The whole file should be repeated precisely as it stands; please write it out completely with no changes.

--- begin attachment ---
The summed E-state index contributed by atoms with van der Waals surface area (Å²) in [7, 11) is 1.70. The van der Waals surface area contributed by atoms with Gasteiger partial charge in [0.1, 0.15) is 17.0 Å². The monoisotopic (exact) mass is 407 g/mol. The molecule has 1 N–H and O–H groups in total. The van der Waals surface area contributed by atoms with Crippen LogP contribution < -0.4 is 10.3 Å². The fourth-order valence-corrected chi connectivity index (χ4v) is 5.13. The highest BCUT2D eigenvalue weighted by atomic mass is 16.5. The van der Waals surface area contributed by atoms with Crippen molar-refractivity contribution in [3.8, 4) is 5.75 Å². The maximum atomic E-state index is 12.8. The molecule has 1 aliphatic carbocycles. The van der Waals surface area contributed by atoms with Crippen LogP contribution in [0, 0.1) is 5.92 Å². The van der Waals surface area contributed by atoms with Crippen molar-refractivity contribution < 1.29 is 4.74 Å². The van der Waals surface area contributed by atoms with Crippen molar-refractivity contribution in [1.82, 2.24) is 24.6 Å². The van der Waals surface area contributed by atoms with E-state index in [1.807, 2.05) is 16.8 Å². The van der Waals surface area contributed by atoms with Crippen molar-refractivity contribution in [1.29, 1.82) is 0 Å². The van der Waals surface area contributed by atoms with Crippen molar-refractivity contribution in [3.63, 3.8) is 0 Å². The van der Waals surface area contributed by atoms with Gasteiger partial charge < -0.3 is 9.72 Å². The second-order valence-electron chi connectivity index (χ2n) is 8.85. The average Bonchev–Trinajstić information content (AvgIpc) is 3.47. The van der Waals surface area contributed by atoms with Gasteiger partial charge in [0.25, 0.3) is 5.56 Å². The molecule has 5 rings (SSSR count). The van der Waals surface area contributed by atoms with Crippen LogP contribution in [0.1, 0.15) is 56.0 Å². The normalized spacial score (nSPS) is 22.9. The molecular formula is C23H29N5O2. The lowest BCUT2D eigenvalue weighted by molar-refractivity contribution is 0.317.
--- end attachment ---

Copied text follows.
The summed E-state index contributed by atoms with van der Waals surface area (Å²) in [7, 11) is 1.70. The van der Waals surface area contributed by atoms with Gasteiger partial charge in [0.1, 0.15) is 17.0 Å². The monoisotopic (exact) mass is 407 g/mol. The molecule has 1 N–H and O–H groups in total. The van der Waals surface area contributed by atoms with Crippen LogP contribution < -0.4 is 10.3 Å². The fourth-order valence-corrected chi connectivity index (χ4v) is 5.13. The highest BCUT2D eigenvalue weighted by atomic mass is 16.5. The van der Waals surface area contributed by atoms with Crippen molar-refractivity contribution in [3.8, 4) is 5.75 Å². The maximum atomic E-state index is 12.8. The molecule has 1 aliphatic carbocycles. The van der Waals surface area contributed by atoms with Crippen LogP contribution in [0, 0.1) is 5.92 Å². The van der Waals surface area contributed by atoms with Crippen molar-refractivity contribution < 1.29 is 4.74 Å². The van der Waals surface area contributed by atoms with Crippen molar-refractivity contribution in [1.82, 2.24) is 24.6 Å². The van der Waals surface area contributed by atoms with E-state index in [1.807, 2.05) is 16.8 Å². The van der Waals surface area contributed by atoms with Crippen molar-refractivity contribution in [1.29, 1.82) is 0 Å². The van der Waals surface area contributed by atoms with Crippen molar-refractivity contribution in [3.63, 3.8) is 0 Å². The van der Waals surface area contributed by atoms with Gasteiger partial charge < -0.3 is 9.72 Å². The second-order valence-electron chi connectivity index (χ2n) is 8.85. The average Bonchev–Trinajstić information content (AvgIpc) is 3.47. The van der Waals surface area contributed by atoms with Gasteiger partial charge in [0.25, 0.3) is 5.56 Å². The molecule has 5 rings (SSSR count). The van der Waals surface area contributed by atoms with Crippen LogP contribution in [0.1, 0.15) is 56.0 Å². The normalized spacial score (nSPS) is 22.9. The molecular formula is C23H29N5O2. The lowest BCUT2D eigenvalue weighted by molar-refractivity contribution is 0.317.